A DRAMATIC design that aims to catapult one of the nation's most historic buildings into the 21st century has triggered a debate on the future of Welsh monuments.
Architecture graduate Shirley Ka Sin Leung, 23, has drawn up plans for two buildings, with glass walls and roofs, inside the main halls of the Bishop's Palace at St Davids.
She says the gallery would be an ideal home for the paintings of Pembrokeshire-based artist Graham Sutherland.
The works are currently in storage.
Miss Leung's idea adds to a growing debate over whether Wales' historic buildings should be preserved unchanged or gain modern additions for better facilities or a new function.
Traditionally Welsh castles and abbeys are presented as roofless, windowless ruins and visitors enter through basic huts. But the new up-to-the-minute visitor centre in Caerphilly Castle broke the mould and has been well received by the public, despite the contrast with the castle's bare stone walls.
Modern visitor centres are now under consideration for other sensitive historic places, such as the National Trust's Aberdulais Falls, near Neath.
In the early 1980s plans for a huge glass pyramid in the courtyard of the Louvre art gallery in Paris triggered a heated debate. The 70ft-high building was completed in 1989 and is now an unavoidable feature of the gallery, which occupies a former fortress contemporary with the Bishop's Palace.
Miss Leung's concept for St Davids was criticised by a prominent local historian yesterday but applauded by some architects as an imaginative new use for a building that lost its original function during the Reformation.
Patrick Hannay, one of Ms Leung's tutors at Uwic, said, "We still appear to prefer our ruins untouched in order to dream of what might have been, instead of balancing that with new inspiration for what could be."
And he questioned whether the planned new gallery might be too timid.
"Shirley has proposed instead the ruins of the Bishop's Palace, leaving the walls untouched and still largely open to the sky. This palace, stripped of its 200 sculptures at the Reformation, could once again be filled with art."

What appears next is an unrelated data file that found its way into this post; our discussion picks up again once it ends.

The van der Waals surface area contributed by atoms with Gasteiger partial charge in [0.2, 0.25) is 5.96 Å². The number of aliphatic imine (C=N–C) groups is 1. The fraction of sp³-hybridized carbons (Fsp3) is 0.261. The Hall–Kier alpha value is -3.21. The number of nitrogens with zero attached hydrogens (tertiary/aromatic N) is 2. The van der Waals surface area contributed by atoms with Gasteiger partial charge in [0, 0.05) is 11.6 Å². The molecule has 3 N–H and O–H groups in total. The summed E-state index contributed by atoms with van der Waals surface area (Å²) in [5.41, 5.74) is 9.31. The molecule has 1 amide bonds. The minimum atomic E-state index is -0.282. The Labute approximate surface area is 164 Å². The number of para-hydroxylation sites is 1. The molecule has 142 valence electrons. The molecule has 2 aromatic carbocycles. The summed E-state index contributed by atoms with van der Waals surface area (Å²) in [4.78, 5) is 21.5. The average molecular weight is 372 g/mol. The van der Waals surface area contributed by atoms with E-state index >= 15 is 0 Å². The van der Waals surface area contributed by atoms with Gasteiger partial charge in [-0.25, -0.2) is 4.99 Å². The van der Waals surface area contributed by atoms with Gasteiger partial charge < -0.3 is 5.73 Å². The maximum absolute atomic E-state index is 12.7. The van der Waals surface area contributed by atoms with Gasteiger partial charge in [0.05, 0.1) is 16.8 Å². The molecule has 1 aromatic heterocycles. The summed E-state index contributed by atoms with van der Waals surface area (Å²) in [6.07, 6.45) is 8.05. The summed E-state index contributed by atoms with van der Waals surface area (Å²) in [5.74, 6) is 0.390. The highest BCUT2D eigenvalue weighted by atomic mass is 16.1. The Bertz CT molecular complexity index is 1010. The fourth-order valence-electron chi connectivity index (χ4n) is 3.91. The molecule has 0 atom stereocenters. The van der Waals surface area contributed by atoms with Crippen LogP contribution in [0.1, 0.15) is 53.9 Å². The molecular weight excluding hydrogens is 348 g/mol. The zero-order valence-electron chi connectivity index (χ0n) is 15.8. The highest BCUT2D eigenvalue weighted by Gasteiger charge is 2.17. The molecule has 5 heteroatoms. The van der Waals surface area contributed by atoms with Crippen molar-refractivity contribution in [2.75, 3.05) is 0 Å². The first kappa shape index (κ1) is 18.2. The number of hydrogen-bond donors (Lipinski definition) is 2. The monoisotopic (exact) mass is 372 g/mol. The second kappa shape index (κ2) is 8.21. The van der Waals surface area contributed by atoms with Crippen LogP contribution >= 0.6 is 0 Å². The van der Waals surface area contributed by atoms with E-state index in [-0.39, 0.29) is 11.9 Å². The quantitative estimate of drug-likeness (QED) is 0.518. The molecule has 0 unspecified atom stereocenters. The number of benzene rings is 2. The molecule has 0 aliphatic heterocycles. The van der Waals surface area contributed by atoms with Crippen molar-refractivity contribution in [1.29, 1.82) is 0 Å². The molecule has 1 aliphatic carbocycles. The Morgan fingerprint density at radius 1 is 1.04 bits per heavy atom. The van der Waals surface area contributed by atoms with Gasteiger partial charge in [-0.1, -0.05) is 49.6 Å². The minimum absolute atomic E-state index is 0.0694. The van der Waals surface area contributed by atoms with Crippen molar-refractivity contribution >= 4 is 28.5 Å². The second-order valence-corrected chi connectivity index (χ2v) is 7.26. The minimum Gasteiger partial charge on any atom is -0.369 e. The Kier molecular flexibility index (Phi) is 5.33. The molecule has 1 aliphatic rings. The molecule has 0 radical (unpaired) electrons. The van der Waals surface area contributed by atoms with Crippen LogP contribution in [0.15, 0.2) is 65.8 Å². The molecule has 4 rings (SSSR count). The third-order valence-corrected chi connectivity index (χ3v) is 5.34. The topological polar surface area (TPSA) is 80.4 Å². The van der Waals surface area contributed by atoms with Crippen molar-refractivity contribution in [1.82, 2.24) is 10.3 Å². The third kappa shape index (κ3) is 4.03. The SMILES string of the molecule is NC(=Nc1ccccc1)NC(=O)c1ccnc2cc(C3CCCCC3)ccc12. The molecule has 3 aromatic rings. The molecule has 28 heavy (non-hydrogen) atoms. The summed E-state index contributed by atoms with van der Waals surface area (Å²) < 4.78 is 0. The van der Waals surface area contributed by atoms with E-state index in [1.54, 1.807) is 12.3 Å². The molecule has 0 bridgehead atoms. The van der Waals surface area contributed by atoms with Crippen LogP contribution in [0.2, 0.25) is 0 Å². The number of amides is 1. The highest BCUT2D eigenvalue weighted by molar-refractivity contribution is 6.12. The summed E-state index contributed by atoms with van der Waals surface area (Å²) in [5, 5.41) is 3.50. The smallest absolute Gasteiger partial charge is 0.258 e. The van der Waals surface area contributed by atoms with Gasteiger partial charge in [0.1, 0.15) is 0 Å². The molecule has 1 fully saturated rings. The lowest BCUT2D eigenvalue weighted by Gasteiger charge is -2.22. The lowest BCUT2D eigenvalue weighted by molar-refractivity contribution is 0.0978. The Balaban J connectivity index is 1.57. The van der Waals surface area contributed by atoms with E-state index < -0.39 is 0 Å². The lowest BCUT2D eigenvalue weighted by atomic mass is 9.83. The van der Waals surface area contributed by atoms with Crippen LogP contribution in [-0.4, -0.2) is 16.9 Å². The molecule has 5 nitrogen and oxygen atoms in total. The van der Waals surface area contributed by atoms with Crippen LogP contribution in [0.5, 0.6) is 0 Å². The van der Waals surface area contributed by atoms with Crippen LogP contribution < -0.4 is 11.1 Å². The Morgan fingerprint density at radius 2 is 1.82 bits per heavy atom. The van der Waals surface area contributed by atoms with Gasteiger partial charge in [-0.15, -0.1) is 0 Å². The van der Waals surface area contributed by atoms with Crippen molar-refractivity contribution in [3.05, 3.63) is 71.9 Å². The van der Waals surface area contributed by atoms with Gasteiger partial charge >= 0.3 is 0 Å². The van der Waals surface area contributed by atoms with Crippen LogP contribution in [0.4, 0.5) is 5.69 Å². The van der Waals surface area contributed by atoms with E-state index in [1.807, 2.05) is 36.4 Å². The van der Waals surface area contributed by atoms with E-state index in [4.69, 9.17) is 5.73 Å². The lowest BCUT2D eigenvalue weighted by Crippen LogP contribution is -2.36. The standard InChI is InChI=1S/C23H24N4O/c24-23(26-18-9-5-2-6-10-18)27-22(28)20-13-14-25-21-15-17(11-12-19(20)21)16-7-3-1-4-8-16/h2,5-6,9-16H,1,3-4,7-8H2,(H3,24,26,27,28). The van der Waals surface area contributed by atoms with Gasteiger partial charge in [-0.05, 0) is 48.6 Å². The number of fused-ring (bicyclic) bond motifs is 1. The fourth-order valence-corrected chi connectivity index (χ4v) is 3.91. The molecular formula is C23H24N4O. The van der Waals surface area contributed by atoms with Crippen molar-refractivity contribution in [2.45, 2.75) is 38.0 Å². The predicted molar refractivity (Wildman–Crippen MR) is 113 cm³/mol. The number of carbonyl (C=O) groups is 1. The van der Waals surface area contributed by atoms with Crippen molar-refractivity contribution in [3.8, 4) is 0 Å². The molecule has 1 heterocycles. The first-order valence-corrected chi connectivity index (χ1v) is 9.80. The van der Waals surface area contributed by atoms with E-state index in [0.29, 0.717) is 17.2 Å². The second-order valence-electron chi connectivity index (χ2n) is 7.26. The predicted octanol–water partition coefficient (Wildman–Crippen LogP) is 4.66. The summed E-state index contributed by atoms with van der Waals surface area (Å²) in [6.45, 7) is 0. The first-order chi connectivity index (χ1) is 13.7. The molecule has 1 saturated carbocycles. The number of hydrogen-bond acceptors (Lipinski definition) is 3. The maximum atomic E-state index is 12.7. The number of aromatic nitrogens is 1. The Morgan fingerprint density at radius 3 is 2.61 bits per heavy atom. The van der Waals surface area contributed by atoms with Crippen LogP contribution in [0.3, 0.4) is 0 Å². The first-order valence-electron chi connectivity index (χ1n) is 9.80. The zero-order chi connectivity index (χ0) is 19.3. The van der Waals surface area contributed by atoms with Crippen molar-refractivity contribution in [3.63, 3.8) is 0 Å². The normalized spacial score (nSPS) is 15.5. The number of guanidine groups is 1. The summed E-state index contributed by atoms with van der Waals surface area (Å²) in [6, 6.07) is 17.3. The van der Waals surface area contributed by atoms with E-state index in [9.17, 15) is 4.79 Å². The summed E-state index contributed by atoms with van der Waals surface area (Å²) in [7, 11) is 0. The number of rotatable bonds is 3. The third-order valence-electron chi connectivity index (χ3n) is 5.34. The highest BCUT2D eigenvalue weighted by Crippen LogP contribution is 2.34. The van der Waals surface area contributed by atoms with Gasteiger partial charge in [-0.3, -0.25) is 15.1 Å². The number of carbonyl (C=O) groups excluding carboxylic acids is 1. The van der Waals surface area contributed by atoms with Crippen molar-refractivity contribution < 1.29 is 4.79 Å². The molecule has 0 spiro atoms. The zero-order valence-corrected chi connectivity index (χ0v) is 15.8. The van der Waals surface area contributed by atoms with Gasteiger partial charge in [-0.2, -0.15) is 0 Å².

But Pembrokeshire historian Dillwyn Miles, 88, author of 20 books on history and the National Eisteddfod, objected to the proposed gallery. As a friend of Sutherland, who died in 1980, Mr Miles once helped the painter search for a new venue to display his work.
"The palace should be preserved as it is," Mr Miles said. "Nothing should interfere with its present beauty and the memories that it evokes of what happened at the Bishop's Palace."
Mr Miles said the Caerphilly visitor centre was different because it occupied only a small part of a large building. But there was a risk many other buildings could receive modern additions.
"I'm afraid I would be against it," he said. "Once you interfere with these old buildings, they're no longer what they're meant to be."
Miss Leung, who lived in Hong Kong until she went to an English boarding school at the age of 14, said she was inspired by Coventry Cathedral, where a modern building combines with remains of the original cathedral bombed in 1940.
"The Bishop's Palace is an exhibit itself already," said Miss Leung, who is now studying for an MA in interior design. "You might as well use it as a gallery.
"People can appreciate the building and his paintings at the same time. It would be nice to integrate the two. Hopefully someone will do it."
Michael Davies, the architect responsible for the Caerphilly Castle visitor centre, said, "The best use for any public building is its original use, but we have to face up to the fact that you can't get the original use for many buildings.
"Sometimes as conservationists we do face a battle convincing other people that it's OK to alter old buildings. By making alterations, providing you make the correct ones and sensitive ones, you're breathing new life into the building and extending the life of the building."